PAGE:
So she becomes herself again, no longer just the aviator's wife. She is Anne the writer, Anne the mother, Anne the culture seeker, Anne the lover. She is Anne MORROW Lingbergh.
The novel. covering the above events with so many nuances and shades, is brilliant and beautiful. My review cannot do it justice. Go read this book!
Narrated from Ann Morrow Lindbergh's point of view, we learn her strength, her weakness (staying with a cad for so many years while he left his family alone, with no contact information for long, long periods of time), and the reader learns of the sharp, determined, egocentric, controlling, self centered hero, Charles Lindbergh.
While he roamed the world, admonishing her grief when their first born was kidnapped and killed, Ann stayed behind as five more children were born and raised by her.
She was a strong, intelligent woman who was the first female to obtain a pilot's license. Taught by Charles in a demanding fashion, she soon learned to navigate both with instruments, and by Polaris, the bright constant star.
Despite her growing anger and longing to claim her individuality, Charles remained her constant star throughout the many years of their marriage.
The mark of great historical fiction challenges the reader to learn more, to separate the facts from the fiction. Melanie Benjamin does an amazing job of this!
While the author writes of Ann's supreme anger, dismay of betrayal when, before Charles' death, she discovered there were three German mistresses with whom he sired a total of seven children, in fact, I researched to learn that it was their children, who when contacted by their half siblings, discovered their father's other lives, long after Ann's death.
Mainly, I was in awe of the author's ability to paint Ann's feelings of love and hate of the hero Charles Lindbergh. And, haven't we all felt that at times in our lives, ie the longing to be loved, the disappointment in ourselves when we know we have loved too much to receive so very little in return?
My overall feeling was that the story was powerful and revealing. However, I felt that Benjamin's writing was a bit lacking. It was too simply written . I expected much more from her. This book has been compared to The Paris Wife and Loving Frank. Both of those books were better written and far more interesting. I appreciated Anne's story but was unimpressed by Benjamin.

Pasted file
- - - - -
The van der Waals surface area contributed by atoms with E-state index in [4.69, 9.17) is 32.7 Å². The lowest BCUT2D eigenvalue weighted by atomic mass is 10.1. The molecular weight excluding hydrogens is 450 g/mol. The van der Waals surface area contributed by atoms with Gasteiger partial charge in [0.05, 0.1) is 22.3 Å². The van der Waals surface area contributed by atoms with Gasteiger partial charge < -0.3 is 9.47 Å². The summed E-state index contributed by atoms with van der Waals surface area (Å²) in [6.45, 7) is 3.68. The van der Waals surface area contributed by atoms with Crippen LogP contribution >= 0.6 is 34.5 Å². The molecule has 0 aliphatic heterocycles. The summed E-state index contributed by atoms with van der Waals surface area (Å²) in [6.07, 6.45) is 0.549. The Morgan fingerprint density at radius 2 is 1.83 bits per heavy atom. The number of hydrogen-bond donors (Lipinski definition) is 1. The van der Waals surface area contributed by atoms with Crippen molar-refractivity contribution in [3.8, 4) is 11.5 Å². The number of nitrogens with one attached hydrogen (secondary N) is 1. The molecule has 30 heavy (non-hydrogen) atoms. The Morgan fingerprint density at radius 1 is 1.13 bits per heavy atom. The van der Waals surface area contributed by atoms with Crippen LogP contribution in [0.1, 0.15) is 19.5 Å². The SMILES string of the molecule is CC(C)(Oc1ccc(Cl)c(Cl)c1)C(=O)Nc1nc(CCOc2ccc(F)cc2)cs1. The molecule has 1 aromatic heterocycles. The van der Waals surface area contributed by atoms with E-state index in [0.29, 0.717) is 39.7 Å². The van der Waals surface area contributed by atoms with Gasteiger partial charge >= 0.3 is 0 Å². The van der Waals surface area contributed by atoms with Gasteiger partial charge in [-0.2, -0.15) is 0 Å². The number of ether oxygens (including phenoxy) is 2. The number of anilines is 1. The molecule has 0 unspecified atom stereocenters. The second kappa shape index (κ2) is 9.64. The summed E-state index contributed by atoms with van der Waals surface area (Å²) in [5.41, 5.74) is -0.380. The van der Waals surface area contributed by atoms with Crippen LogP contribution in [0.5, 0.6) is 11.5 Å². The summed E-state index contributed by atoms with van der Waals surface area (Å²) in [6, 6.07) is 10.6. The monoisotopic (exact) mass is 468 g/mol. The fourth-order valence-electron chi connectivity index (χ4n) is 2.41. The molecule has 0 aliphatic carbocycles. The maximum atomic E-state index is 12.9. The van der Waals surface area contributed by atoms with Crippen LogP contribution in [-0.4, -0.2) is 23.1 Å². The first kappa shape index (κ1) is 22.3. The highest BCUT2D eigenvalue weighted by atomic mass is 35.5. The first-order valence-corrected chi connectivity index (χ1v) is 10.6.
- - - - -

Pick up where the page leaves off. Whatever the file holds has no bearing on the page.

It is fascinating reading, if a little too introspective for my taste. Anne is portrayed as continually questioning her marriage, while still acquiescing to everything her husband asks of her. Understandable actions on Anne's part, given the times that she lived in. At times I wished the novel would deal more directly with the action of the characters lives, rather than simply reflecting events as Anne attempted to decipher their meaning.
This was an excellent telling of Charles Lindbergh and his wife Anne. All I really knew about Charles was his flight across the Atlantic in 1927 and the kidnapping of their son in 1932. In this book Melanie tells us the story of Anne. A strong and courageous woman who loved her husband and stood in his shadow much of her life.
The author in the author's notes at the end of the book states "As a historical novelist, the most gratifying thing I hear is that the reader was inspired, after reading my work of fiction, to research these remarkable people's lives further." Melanie I am inspired to read more about both Charles and Anne and I thankyou for the chance to review your novel.
Anne's life was beautifully detailed by Ms. Benjamin in terms of Anne's feelings and personality especially during the kidnapping. The era was nicely portrayed as well. It covered how women from wealthy families went to prestigious schools and never used their education, but were expected to be the perfect wife and mother. Ms. Benjamin will definitely get you involved in the story through her outstanding, exceptional, in-depth writing style.
I enjoyed reading about the era and about Anne Morrow and Charles Lindbergh. I would not have wanted to live Anne's life, though...she had no life of her own per say. She had to follow Charles on his adventures, be his wife, be in the public eye, and heartbreakingly leave her children. Despite all of this, she willingly allowed him to control her and willingly backed him no matter what. Anne did come out of the shadows as she aged and was actually a very strong woman.
I thoroughly enjoyed the book, but don't think a man would enjoy it simply because of the domestic factors and the details of Anne Morrow's family and all of their lives. It is more geared toward women and the feelings and beliefs we as women share and that we like to know about other women's lives....especially famous ones. Anne, Charles, and the Morrow family led very interesting lives. I, as I am sure you will do, found myself looking up information on the life of the Morrows and Lindberghs just as the author said we would. :) ENJOY!!! 5/5